Teen years officially a pain in the neck
Thursday, 3 July 2008 Dani Cooper
Female adolescents suffer a higher rate of neck and shoulder pain than males (Source: iStockphoto)
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Australian researchers have proven what high school students have long suspected, being a teenager can be a real pain in the neck.
A survey of 1593 West Australian 14-year-olds has shown that one in 20 suffer prolonged neck and shoulder pain.
And, according to lead researcher Professor Leon Straker, almost half of all adolescents experience neck and shoulder pain at some time.
The findings, published recently in the journal Manual Therapy show neck and shoulder pain is far more common among teenagers than previously thought.
And according to Straker and his team at Curtin University of Technology's School of Physiotherapy, the National Health and Medical Research Council-funded project has also cast doubt on theories that the pain is primarily caused by posture.
"There is a widespread belief that posture is important in the development of neck and shoulder pain," he says.
"Our study shows that posture is only one small part of a bigger picture."
The children involved in the survey are participating in the Raine study, which is a long-term project that has been tracking their health and development since before they were born.
Straker says for their study the teenagers reported their experience of back pain via a questionnaire and their sitting posture was then assessed.
"Sitting measurements are particularly relevant for a study of adolescents, as [they] spend over a quarter of their waking hours sitting," Straker says.
Those adolescents that reported neck and shoulder pain said it was exacerbated while sitting.
To analyse sitting posture, reflective markers were placed on key parts of the children's body and they were then photographed sitting looking straight ahead and looking down.
By using computer modelling they were able to pick out the key difference in posture between those who had and had not experienced prolonged neck and shoulder pain.
Straker says females, who had a higher prevalence of neck and shoulder pain, tended to sit more erect than males in the group.
However, when males and females with prolonged neck and shoulder pain were compared, they "had similar postural patterns to the whole female group".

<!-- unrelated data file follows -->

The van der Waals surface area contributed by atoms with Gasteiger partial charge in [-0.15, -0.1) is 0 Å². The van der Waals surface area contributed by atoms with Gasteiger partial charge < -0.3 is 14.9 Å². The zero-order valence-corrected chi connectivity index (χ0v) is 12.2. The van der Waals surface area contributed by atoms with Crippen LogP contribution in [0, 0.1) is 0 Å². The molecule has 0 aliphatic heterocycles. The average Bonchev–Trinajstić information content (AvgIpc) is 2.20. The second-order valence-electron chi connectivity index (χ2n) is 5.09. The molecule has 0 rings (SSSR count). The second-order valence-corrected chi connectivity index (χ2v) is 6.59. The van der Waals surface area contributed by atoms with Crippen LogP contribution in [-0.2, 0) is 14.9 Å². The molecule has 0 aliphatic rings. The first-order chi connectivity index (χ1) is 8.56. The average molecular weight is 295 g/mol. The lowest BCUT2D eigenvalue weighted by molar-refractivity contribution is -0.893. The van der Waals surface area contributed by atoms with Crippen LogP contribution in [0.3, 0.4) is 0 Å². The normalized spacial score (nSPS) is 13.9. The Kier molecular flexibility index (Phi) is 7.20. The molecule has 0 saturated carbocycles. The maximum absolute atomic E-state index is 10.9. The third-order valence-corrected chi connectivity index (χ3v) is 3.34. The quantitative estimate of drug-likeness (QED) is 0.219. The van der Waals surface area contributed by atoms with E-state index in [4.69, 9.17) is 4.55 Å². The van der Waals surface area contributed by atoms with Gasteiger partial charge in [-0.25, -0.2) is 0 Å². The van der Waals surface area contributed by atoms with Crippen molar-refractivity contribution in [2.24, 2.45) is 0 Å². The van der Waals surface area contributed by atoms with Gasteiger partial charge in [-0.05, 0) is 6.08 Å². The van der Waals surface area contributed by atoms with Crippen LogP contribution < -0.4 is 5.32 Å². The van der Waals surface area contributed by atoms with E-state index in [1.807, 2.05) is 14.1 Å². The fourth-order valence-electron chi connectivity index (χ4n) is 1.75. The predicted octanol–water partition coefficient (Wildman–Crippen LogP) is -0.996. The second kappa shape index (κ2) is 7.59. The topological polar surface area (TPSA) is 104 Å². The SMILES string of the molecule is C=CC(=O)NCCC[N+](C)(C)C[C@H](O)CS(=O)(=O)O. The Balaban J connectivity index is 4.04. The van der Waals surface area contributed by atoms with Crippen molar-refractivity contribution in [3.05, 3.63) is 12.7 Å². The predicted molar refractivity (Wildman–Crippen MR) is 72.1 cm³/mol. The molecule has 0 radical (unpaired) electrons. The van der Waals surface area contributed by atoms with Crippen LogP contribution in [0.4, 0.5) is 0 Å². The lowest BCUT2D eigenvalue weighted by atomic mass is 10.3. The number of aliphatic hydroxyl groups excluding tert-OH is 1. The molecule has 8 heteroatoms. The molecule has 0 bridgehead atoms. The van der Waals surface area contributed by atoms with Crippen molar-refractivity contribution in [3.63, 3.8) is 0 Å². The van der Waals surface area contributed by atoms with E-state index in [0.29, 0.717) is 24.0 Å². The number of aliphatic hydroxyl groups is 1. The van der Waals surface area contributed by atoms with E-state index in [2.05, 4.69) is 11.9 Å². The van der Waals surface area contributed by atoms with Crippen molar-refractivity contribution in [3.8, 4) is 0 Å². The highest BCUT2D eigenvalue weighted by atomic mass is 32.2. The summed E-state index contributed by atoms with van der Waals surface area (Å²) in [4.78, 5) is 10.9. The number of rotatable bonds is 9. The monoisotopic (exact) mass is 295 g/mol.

Straker says the key difference in posture, when gender was controlled, was that the lower back curved in more.
This finding runs counter to the clinical belief that prolonged neck and shoulder pain is related to postural problems in the top half of the spine, Straker says.
He says the role this posture difference plays in causing the pain is not yet known.
In the paper he suggests it may be that increased curvature at the lower back may alter motor control pattersn in the neck.
Straker says the prevalence of neck and shoulder pain in adolescents is of concern as it correlates to pain in adult life.
Increase in sedentary leisure
He says neck and shoulder pain becomes more common as children move into adolescence.
"There is something really important about the changes going on as kids move into adolescence," he says.
Changes in lifestyle are also impacting on the prevalence of neck and shoulder pain with a Finnish study showing a growth in the problem between this and the previous generation of teenagers, Straker says.
That study suggested this was connected with an increase in sedentary leisure activities such as playing of computer-based games.
Straker says his team believes the pain is the result of "interactions between different things".
These include factors such as depression, lifestyle and physical characteristics such as weight and motor development.
He says the team is now examining some of these factors including the impact of wearing backpacks and a possible link between depression and the onset of neck and shoulder pain.